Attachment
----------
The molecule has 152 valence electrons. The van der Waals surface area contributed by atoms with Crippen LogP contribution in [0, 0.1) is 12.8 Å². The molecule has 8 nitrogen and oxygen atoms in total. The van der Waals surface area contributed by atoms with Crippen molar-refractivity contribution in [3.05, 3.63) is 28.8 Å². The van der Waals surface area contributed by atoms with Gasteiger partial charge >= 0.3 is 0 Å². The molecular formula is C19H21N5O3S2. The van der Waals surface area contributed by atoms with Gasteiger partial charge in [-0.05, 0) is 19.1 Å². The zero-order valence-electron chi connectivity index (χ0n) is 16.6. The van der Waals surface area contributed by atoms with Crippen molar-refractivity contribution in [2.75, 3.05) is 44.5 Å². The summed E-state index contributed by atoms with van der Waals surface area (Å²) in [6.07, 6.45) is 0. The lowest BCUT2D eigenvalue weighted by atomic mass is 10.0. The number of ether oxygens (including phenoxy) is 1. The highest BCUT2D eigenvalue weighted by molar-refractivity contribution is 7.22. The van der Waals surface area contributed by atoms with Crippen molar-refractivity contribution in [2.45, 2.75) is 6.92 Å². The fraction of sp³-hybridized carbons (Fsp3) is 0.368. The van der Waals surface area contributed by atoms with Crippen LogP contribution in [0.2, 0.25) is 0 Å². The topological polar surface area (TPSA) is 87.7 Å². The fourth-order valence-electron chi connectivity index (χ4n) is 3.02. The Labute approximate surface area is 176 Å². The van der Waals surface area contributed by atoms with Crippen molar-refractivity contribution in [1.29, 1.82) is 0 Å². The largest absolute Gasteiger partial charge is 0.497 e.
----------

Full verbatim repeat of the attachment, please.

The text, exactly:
The molecule has 152 valence electrons. The van der Waals surface area contributed by atoms with Crippen LogP contribution in [0, 0.1) is 12.8 Å². The molecule has 8 nitrogen and oxygen atoms in total. The van der Waals surface area contributed by atoms with Crippen molar-refractivity contribution in [3.05, 3.63) is 28.8 Å². The van der Waals surface area contributed by atoms with Gasteiger partial charge >= 0.3 is 0 Å². The molecular formula is C19H21N5O3S2. The van der Waals surface area contributed by atoms with Gasteiger partial charge in [-0.05, 0) is 19.1 Å². The zero-order valence-electron chi connectivity index (χ0n) is 16.6. The van der Waals surface area contributed by atoms with Crippen molar-refractivity contribution in [2.75, 3.05) is 44.5 Å². The summed E-state index contributed by atoms with van der Waals surface area (Å²) in [6.07, 6.45) is 0. The lowest BCUT2D eigenvalue weighted by atomic mass is 10.0. The number of ether oxygens (including phenoxy) is 1. The highest BCUT2D eigenvalue weighted by molar-refractivity contribution is 7.22. The van der Waals surface area contributed by atoms with Crippen molar-refractivity contribution in [2.45, 2.75) is 6.92 Å². The fraction of sp³-hybridized carbons (Fsp3) is 0.368. The van der Waals surface area contributed by atoms with Crippen LogP contribution in [0.2, 0.25) is 0 Å². The topological polar surface area (TPSA) is 87.7 Å². The fourth-order valence-electron chi connectivity index (χ4n) is 3.02. The Labute approximate surface area is 176 Å². The van der Waals surface area contributed by atoms with Crippen molar-refractivity contribution in [1.29, 1.82) is 0 Å². The largest absolute Gasteiger partial charge is 0.497 e.